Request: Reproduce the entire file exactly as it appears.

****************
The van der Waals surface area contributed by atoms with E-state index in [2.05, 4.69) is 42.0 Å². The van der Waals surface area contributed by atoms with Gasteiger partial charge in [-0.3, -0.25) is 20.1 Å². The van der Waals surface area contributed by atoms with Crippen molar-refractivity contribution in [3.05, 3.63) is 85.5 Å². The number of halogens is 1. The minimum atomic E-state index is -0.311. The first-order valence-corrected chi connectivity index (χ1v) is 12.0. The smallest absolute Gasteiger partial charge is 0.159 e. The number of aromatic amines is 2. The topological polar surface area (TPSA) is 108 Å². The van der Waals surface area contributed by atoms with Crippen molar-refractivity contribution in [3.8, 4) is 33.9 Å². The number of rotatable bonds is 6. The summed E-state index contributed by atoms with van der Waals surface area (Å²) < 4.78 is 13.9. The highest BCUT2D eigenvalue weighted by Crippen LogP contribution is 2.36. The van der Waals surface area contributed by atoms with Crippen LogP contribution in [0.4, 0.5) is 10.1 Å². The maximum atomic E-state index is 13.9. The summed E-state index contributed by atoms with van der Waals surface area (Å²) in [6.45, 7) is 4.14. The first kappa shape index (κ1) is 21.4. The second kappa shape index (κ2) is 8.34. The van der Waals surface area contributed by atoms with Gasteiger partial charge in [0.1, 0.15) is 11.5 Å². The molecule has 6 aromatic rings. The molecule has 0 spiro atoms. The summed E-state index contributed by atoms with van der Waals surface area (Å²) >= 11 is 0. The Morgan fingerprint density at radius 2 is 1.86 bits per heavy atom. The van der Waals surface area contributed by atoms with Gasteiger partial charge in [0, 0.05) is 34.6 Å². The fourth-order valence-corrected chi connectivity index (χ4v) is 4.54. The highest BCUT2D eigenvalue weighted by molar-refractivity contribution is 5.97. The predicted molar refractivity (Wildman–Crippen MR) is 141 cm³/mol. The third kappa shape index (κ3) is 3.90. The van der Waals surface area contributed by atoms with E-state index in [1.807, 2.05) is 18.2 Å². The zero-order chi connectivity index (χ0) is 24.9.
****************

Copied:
The van der Waals surface area contributed by atoms with E-state index in [2.05, 4.69) is 42.0 Å². The van der Waals surface area contributed by atoms with Gasteiger partial charge in [-0.3, -0.25) is 20.1 Å². The van der Waals surface area contributed by atoms with Crippen molar-refractivity contribution in [3.05, 3.63) is 85.5 Å². The number of halogens is 1. The minimum atomic E-state index is -0.311. The first-order valence-corrected chi connectivity index (χ1v) is 12.0. The smallest absolute Gasteiger partial charge is 0.159 e. The number of aromatic amines is 2. The topological polar surface area (TPSA) is 108 Å². The van der Waals surface area contributed by atoms with Crippen molar-refractivity contribution in [3.8, 4) is 33.9 Å². The number of rotatable bonds is 6. The summed E-state index contributed by atoms with van der Waals surface area (Å²) < 4.78 is 13.9. The highest BCUT2D eigenvalue weighted by Crippen LogP contribution is 2.36. The van der Waals surface area contributed by atoms with Crippen LogP contribution in [0.4, 0.5) is 10.1 Å². The maximum atomic E-state index is 13.9. The summed E-state index contributed by atoms with van der Waals surface area (Å²) in [6.45, 7) is 4.14. The first kappa shape index (κ1) is 21.4. The second kappa shape index (κ2) is 8.34. The van der Waals surface area contributed by atoms with Gasteiger partial charge in [0.1, 0.15) is 11.5 Å². The molecule has 6 aromatic rings. The molecule has 0 spiro atoms. The summed E-state index contributed by atoms with van der Waals surface area (Å²) >= 11 is 0. The Morgan fingerprint density at radius 2 is 1.86 bits per heavy atom. The van der Waals surface area contributed by atoms with Gasteiger partial charge in [0, 0.05) is 34.6 Å². The fourth-order valence-corrected chi connectivity index (χ4v) is 4.54. The highest BCUT2D eigenvalue weighted by molar-refractivity contribution is 5.97. The predicted molar refractivity (Wildman–Crippen MR) is 141 cm³/mol. The third kappa shape index (κ3) is 3.90. The van der Waals surface area contributed by atoms with E-state index in [1.807, 2.05) is 18.2 Å². The zero-order chi connectivity index (χ0) is 24.9.